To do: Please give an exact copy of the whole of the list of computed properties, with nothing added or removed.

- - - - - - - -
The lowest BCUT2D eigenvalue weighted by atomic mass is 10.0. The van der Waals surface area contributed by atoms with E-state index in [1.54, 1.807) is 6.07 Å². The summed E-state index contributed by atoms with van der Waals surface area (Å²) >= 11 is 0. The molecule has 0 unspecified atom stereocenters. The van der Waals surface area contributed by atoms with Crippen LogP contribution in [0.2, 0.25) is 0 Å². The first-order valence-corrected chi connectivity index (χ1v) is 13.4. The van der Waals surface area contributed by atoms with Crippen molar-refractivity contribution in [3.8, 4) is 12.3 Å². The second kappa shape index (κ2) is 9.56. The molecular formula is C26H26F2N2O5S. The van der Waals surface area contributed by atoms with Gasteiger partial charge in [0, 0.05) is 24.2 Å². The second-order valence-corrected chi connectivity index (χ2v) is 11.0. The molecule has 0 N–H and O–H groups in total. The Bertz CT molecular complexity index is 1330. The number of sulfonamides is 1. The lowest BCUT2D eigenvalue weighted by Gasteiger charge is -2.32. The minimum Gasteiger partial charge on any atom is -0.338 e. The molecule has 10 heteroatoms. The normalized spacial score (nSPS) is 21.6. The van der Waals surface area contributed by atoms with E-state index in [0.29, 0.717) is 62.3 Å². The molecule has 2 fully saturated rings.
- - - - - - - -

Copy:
The lowest BCUT2D eigenvalue weighted by atomic mass is 10.0. The van der Waals surface area contributed by atoms with E-state index in [1.54, 1.807) is 6.07 Å². The summed E-state index contributed by atoms with van der Waals surface area (Å²) >= 11 is 0. The molecule has 0 unspecified atom stereocenters. The van der Waals surface area contributed by atoms with Crippen LogP contribution in [0.2, 0.25) is 0 Å². The first-order valence-corrected chi connectivity index (χ1v) is 13.4. The van der Waals surface area contributed by atoms with Crippen molar-refractivity contribution in [3.8, 4) is 12.3 Å². The second kappa shape index (κ2) is 9.56. The molecular formula is C26H26F2N2O5S. The van der Waals surface area contributed by atoms with Gasteiger partial charge in [0, 0.05) is 24.2 Å². The second-order valence-corrected chi connectivity index (χ2v) is 11.0. The molecule has 0 N–H and O–H groups in total. The Bertz CT molecular complexity index is 1330. The number of sulfonamides is 1. The lowest BCUT2D eigenvalue weighted by Gasteiger charge is -2.32. The minimum Gasteiger partial charge on any atom is -0.338 e. The molecule has 10 heteroatoms. The normalized spacial score (nSPS) is 21.6. The van der Waals surface area contributed by atoms with E-state index in [0.29, 0.717) is 62.3 Å². The molecule has 2 fully saturated rings.